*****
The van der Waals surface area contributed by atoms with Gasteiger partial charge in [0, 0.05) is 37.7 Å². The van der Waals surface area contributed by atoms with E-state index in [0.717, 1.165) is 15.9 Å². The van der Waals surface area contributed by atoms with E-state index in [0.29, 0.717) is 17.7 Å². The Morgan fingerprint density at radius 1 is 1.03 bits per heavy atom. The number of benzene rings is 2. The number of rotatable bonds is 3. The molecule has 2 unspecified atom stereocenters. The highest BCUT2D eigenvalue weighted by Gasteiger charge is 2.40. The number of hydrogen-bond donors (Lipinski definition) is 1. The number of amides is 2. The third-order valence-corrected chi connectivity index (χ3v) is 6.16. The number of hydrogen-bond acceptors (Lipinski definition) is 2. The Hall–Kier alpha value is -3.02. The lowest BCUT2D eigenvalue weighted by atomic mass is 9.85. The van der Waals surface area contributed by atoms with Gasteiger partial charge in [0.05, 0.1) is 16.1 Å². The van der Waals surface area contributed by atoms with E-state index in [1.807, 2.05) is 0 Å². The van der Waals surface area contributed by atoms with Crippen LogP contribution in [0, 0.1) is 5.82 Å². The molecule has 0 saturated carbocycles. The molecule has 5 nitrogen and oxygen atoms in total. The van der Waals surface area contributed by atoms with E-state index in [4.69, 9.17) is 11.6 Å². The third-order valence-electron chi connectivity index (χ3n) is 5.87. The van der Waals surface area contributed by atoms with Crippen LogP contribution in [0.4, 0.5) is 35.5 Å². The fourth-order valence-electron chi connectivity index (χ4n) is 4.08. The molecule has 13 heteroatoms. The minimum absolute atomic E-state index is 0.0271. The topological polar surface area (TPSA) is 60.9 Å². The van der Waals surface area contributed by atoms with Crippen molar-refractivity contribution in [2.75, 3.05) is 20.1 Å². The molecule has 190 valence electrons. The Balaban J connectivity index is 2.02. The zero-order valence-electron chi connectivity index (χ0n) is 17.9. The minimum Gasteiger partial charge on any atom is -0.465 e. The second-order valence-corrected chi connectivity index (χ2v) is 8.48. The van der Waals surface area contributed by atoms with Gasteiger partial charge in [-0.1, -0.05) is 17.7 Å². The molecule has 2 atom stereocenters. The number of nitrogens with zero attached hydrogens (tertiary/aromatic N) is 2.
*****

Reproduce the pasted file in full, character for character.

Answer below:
The van der Waals surface area contributed by atoms with Gasteiger partial charge in [0, 0.05) is 37.7 Å². The van der Waals surface area contributed by atoms with E-state index in [0.717, 1.165) is 15.9 Å². The van der Waals surface area contributed by atoms with E-state index in [0.29, 0.717) is 17.7 Å². The Morgan fingerprint density at radius 1 is 1.03 bits per heavy atom. The number of benzene rings is 2. The number of rotatable bonds is 3. The molecule has 2 unspecified atom stereocenters. The highest BCUT2D eigenvalue weighted by Gasteiger charge is 2.40. The number of hydrogen-bond donors (Lipinski definition) is 1. The number of amides is 2. The third-order valence-corrected chi connectivity index (χ3v) is 6.16. The number of hydrogen-bond acceptors (Lipinski definition) is 2. The Hall–Kier alpha value is -3.02. The lowest BCUT2D eigenvalue weighted by atomic mass is 9.85. The van der Waals surface area contributed by atoms with Gasteiger partial charge in [0.05, 0.1) is 16.1 Å². The van der Waals surface area contributed by atoms with E-state index in [1.807, 2.05) is 0 Å². The van der Waals surface area contributed by atoms with Crippen LogP contribution in [0, 0.1) is 5.82 Å². The molecule has 0 saturated carbocycles. The molecule has 5 nitrogen and oxygen atoms in total. The van der Waals surface area contributed by atoms with E-state index in [4.69, 9.17) is 11.6 Å². The third-order valence-electron chi connectivity index (χ3n) is 5.87. The van der Waals surface area contributed by atoms with Crippen LogP contribution in [0.4, 0.5) is 35.5 Å². The fourth-order valence-electron chi connectivity index (χ4n) is 4.08. The molecule has 13 heteroatoms. The minimum absolute atomic E-state index is 0.0271. The topological polar surface area (TPSA) is 60.9 Å². The van der Waals surface area contributed by atoms with Crippen molar-refractivity contribution in [2.75, 3.05) is 20.1 Å². The molecule has 190 valence electrons. The Balaban J connectivity index is 2.02. The zero-order valence-electron chi connectivity index (χ0n) is 17.9. The minimum Gasteiger partial charge on any atom is -0.465 e. The second-order valence-corrected chi connectivity index (χ2v) is 8.48. The van der Waals surface area contributed by atoms with Gasteiger partial charge in [-0.1, -0.05) is 17.7 Å². The molecule has 2 atom stereocenters. The number of nitrogens with zero attached hydrogens (tertiary/aromatic N) is 2.